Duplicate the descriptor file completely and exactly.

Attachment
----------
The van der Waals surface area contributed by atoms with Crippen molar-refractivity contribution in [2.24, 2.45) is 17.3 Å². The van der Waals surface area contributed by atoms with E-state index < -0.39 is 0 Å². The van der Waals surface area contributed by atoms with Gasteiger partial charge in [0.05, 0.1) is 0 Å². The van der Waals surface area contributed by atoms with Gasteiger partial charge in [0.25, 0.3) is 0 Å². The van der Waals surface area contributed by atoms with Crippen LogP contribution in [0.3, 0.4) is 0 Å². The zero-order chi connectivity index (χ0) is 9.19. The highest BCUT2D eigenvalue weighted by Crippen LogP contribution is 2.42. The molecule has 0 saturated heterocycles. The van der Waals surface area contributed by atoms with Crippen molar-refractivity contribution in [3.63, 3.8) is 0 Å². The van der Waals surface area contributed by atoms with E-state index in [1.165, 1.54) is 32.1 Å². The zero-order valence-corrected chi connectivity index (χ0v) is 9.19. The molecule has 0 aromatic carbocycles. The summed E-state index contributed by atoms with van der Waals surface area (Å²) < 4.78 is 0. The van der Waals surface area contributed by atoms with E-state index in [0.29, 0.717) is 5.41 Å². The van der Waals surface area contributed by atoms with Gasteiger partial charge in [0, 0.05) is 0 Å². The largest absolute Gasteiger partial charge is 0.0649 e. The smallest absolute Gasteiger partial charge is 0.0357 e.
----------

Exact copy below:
The van der Waals surface area contributed by atoms with Crippen molar-refractivity contribution in [2.24, 2.45) is 17.3 Å². The van der Waals surface area contributed by atoms with E-state index < -0.39 is 0 Å². The van der Waals surface area contributed by atoms with Gasteiger partial charge in [0.05, 0.1) is 0 Å². The van der Waals surface area contributed by atoms with Gasteiger partial charge in [0.25, 0.3) is 0 Å². The van der Waals surface area contributed by atoms with Crippen LogP contribution in [0.3, 0.4) is 0 Å². The zero-order chi connectivity index (χ0) is 9.19. The highest BCUT2D eigenvalue weighted by Crippen LogP contribution is 2.42. The molecule has 0 saturated heterocycles. The van der Waals surface area contributed by atoms with Crippen molar-refractivity contribution in [3.63, 3.8) is 0 Å². The van der Waals surface area contributed by atoms with E-state index in [1.165, 1.54) is 32.1 Å². The zero-order valence-corrected chi connectivity index (χ0v) is 9.19. The molecule has 0 aromatic carbocycles. The summed E-state index contributed by atoms with van der Waals surface area (Å²) < 4.78 is 0. The van der Waals surface area contributed by atoms with E-state index in [0.29, 0.717) is 5.41 Å². The van der Waals surface area contributed by atoms with Gasteiger partial charge in [0, 0.05) is 0 Å². The largest absolute Gasteiger partial charge is 0.0649 e. The smallest absolute Gasteiger partial charge is 0.0357 e.